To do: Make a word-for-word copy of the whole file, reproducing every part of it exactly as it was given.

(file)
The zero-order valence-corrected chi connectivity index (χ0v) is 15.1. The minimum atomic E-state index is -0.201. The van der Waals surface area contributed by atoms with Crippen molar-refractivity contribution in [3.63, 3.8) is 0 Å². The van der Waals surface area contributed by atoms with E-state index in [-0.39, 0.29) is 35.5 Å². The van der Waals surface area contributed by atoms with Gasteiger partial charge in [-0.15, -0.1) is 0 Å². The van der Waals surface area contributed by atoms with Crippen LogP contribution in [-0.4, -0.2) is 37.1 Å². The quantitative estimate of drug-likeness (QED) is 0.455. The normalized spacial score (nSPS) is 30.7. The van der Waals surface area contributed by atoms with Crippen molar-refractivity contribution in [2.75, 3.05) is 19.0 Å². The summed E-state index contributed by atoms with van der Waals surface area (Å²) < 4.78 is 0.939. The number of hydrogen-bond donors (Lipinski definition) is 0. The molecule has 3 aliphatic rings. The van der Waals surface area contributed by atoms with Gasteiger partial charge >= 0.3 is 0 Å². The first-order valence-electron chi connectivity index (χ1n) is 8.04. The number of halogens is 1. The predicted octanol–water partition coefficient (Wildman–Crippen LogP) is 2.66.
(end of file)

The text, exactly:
The zero-order valence-corrected chi connectivity index (χ0v) is 15.1. The minimum atomic E-state index is -0.201. The van der Waals surface area contributed by atoms with Crippen molar-refractivity contribution in [3.63, 3.8) is 0 Å². The van der Waals surface area contributed by atoms with E-state index in [-0.39, 0.29) is 35.5 Å². The van der Waals surface area contributed by atoms with Gasteiger partial charge in [-0.15, -0.1) is 0 Å². The van der Waals surface area contributed by atoms with Crippen LogP contribution in [-0.4, -0.2) is 37.1 Å². The quantitative estimate of drug-likeness (QED) is 0.455. The normalized spacial score (nSPS) is 30.7. The van der Waals surface area contributed by atoms with Crippen molar-refractivity contribution in [2.75, 3.05) is 19.0 Å². The summed E-state index contributed by atoms with van der Waals surface area (Å²) < 4.78 is 0.939. The number of hydrogen-bond donors (Lipinski definition) is 0. The molecule has 3 aliphatic rings. The van der Waals surface area contributed by atoms with Gasteiger partial charge >= 0.3 is 0 Å². The first-order valence-electron chi connectivity index (χ1n) is 8.04. The number of halogens is 1. The predicted octanol–water partition coefficient (Wildman–Crippen LogP) is 2.66.